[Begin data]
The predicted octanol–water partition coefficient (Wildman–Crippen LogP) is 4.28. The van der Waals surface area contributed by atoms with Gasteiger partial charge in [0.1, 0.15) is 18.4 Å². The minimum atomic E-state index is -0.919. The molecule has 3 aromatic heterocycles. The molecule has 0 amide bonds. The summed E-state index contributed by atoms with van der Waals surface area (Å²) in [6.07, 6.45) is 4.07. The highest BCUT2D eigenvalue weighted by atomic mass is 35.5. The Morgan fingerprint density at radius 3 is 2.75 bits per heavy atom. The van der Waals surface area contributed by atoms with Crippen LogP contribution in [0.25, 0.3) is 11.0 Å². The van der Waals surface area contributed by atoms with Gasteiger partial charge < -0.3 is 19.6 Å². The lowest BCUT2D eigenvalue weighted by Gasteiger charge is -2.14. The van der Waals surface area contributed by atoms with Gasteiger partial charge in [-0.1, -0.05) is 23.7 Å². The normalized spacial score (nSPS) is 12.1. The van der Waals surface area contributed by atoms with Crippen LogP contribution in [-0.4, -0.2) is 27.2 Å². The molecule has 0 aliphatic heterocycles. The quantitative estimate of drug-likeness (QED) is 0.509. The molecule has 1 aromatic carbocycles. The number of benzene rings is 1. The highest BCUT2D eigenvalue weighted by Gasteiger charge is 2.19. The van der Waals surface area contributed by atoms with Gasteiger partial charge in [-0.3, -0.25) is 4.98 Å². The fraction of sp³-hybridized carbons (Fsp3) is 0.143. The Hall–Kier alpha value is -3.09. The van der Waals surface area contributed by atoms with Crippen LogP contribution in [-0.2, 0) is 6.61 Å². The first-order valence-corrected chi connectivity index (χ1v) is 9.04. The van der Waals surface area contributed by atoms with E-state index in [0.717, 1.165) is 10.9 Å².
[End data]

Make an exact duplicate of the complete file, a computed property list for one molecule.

The predicted octanol–water partition coefficient (Wildman–Crippen LogP) is 4.28. The van der Waals surface area contributed by atoms with Gasteiger partial charge in [0.1, 0.15) is 18.4 Å². The minimum atomic E-state index is -0.919. The molecule has 3 aromatic heterocycles. The molecule has 0 amide bonds. The summed E-state index contributed by atoms with van der Waals surface area (Å²) in [6.07, 6.45) is 4.07. The highest BCUT2D eigenvalue weighted by atomic mass is 35.5. The Morgan fingerprint density at radius 3 is 2.75 bits per heavy atom. The van der Waals surface area contributed by atoms with Crippen LogP contribution in [0.25, 0.3) is 11.0 Å². The van der Waals surface area contributed by atoms with Gasteiger partial charge < -0.3 is 19.6 Å². The lowest BCUT2D eigenvalue weighted by Gasteiger charge is -2.14. The van der Waals surface area contributed by atoms with Gasteiger partial charge in [-0.1, -0.05) is 23.7 Å². The normalized spacial score (nSPS) is 12.1. The van der Waals surface area contributed by atoms with Crippen LogP contribution in [-0.4, -0.2) is 27.2 Å². The molecule has 0 aliphatic heterocycles. The quantitative estimate of drug-likeness (QED) is 0.509. The molecule has 1 aromatic carbocycles. The number of benzene rings is 1. The highest BCUT2D eigenvalue weighted by Gasteiger charge is 2.19. The van der Waals surface area contributed by atoms with Gasteiger partial charge in [-0.3, -0.25) is 4.98 Å². The fraction of sp³-hybridized carbons (Fsp3) is 0.143. The Hall–Kier alpha value is -3.09. The van der Waals surface area contributed by atoms with Crippen LogP contribution in [-0.2, 0) is 6.61 Å². The first-order valence-corrected chi connectivity index (χ1v) is 9.04. The van der Waals surface area contributed by atoms with E-state index in [0.717, 1.165) is 10.9 Å².